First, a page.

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Martin Donnelly accident, 1990 Spanish GP

Ironically, the Jerez round directly preceding the Suzuka race showed the other extreme of Senna's personality--the part of him that cared very deeply about the safety of his fellow competitors. When Martin Donnelly had a horrific crash during Friday practice, Senna arrived at the scene to ask about the Lotus driver.

While he was greatly affected by the incident, he later said: "In the end, I realized I was not going to give up my passion. I had to put myself together and walk out, go to the racing car, and do it again. And do it again, and do it even better than before, because that was the way to kind of cover that impact it had on me. I was just not ready to give up. As much as I was scared to continue, I was not ready to give up my aim, my target, my objective, my passion, my dream, my life. This is my life."

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That interview with Sir Jackie Stewart...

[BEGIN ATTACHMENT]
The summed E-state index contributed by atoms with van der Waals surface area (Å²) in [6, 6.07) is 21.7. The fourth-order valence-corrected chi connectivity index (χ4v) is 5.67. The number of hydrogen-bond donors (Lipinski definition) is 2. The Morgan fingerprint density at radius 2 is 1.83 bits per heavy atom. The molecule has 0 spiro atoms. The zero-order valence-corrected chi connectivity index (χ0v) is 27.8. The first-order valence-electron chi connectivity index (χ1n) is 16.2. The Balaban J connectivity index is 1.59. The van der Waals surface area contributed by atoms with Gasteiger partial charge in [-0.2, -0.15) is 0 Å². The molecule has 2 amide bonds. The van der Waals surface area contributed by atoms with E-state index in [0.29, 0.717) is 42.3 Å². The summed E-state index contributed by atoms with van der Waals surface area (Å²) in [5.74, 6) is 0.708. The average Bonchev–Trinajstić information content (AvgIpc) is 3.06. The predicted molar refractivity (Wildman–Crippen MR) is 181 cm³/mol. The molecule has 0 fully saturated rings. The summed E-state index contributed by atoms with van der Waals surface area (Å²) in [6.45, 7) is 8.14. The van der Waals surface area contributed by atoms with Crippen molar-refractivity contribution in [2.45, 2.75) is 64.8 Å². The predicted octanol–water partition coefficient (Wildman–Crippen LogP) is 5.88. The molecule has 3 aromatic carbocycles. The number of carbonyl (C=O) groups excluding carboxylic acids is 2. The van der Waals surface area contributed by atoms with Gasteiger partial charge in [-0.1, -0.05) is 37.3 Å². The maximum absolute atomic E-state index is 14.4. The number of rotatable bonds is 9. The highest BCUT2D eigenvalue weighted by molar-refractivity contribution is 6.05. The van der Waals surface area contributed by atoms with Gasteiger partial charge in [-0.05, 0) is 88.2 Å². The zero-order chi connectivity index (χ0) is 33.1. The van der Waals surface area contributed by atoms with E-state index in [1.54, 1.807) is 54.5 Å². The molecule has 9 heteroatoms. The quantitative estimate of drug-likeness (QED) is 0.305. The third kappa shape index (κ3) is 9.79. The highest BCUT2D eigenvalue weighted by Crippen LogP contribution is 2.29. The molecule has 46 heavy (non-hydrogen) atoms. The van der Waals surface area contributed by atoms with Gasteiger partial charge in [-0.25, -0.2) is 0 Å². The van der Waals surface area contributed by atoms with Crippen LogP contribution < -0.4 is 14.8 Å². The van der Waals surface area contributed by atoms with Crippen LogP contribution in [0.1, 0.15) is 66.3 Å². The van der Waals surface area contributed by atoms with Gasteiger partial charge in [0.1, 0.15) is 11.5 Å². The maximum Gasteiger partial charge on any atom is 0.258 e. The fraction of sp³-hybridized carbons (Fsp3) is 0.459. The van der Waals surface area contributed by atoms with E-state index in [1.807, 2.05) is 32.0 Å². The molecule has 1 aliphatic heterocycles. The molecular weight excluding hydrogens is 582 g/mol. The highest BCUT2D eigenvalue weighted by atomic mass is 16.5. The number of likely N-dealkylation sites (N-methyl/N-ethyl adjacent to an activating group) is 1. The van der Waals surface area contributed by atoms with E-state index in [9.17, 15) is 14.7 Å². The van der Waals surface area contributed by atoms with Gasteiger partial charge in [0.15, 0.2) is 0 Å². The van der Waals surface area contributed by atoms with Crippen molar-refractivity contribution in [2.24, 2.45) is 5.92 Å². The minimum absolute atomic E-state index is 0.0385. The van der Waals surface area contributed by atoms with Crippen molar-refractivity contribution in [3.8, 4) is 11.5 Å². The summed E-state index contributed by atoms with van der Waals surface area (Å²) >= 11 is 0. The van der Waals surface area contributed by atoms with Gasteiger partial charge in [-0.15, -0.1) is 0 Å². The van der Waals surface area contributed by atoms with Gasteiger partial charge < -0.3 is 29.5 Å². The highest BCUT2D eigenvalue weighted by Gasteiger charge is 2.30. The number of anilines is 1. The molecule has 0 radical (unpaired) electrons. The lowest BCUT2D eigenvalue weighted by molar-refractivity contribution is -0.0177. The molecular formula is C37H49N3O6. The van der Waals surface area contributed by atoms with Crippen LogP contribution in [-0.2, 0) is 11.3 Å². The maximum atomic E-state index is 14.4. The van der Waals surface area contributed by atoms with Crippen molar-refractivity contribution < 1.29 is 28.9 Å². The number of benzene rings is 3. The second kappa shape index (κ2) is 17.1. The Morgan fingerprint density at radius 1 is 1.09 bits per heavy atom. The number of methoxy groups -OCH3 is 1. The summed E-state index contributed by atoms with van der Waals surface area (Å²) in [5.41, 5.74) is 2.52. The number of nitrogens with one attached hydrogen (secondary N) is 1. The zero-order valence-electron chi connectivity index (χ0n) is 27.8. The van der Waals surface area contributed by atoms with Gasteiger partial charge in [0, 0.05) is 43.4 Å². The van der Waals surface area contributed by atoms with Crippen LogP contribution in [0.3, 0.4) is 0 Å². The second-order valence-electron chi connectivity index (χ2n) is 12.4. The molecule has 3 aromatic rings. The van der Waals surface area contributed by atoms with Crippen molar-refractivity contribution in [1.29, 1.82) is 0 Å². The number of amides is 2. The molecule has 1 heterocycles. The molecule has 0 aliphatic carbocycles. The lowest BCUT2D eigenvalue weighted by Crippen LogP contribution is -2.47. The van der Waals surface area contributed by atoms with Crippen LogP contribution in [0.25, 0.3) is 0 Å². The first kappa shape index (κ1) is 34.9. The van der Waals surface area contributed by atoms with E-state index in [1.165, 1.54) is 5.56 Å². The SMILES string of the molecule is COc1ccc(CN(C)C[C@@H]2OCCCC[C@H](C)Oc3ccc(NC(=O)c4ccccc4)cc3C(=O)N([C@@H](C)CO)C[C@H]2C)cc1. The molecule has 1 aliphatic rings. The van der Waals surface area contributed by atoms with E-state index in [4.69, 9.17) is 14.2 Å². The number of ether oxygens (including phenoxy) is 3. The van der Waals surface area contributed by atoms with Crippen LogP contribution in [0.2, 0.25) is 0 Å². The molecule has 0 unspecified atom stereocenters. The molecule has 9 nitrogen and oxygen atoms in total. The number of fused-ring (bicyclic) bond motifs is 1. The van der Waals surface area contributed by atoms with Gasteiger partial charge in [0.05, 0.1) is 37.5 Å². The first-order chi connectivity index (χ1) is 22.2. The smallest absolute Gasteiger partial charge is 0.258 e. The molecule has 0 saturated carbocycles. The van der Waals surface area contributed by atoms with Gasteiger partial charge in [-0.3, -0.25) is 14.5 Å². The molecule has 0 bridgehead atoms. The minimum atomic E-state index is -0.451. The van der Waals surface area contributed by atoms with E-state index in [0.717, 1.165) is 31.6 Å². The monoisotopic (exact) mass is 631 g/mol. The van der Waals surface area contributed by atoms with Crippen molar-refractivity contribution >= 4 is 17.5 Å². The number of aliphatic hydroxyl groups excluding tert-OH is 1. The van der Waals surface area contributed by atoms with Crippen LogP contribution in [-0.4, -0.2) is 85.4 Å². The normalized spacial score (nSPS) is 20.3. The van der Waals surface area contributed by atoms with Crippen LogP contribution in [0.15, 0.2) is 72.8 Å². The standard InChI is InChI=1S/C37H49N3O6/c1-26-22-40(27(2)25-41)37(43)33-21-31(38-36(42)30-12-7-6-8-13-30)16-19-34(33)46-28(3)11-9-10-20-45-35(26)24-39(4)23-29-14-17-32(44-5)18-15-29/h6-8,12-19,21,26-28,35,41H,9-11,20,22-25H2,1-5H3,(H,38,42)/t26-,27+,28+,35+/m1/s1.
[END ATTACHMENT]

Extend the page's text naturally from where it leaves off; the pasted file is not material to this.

...aka the source of that widely quoted sound bite about gaps and racing drivers. Referencing the start of the 1990 Japanese GP, the Scottish three-time champion pointed out that Senna had made more contact with other drivers than all the other F1 champions since 1950 combined. Suffice it to say he hit a nerve.

"I find amazing for you to make such a question, Stewart, because you are very experienced, and you know a lot about racing," Senna retorted. "And you should know that by being a racing driver, you are under risk all the time. Being a racing driver means you are racing with other people. And if you no longer go for a gap that exists, you're no longer a racing driver. Because we are competing. We are competing to win. And the main motivation to all of us is to compete for victory. It's not to come third, fourth, fifth or sixth."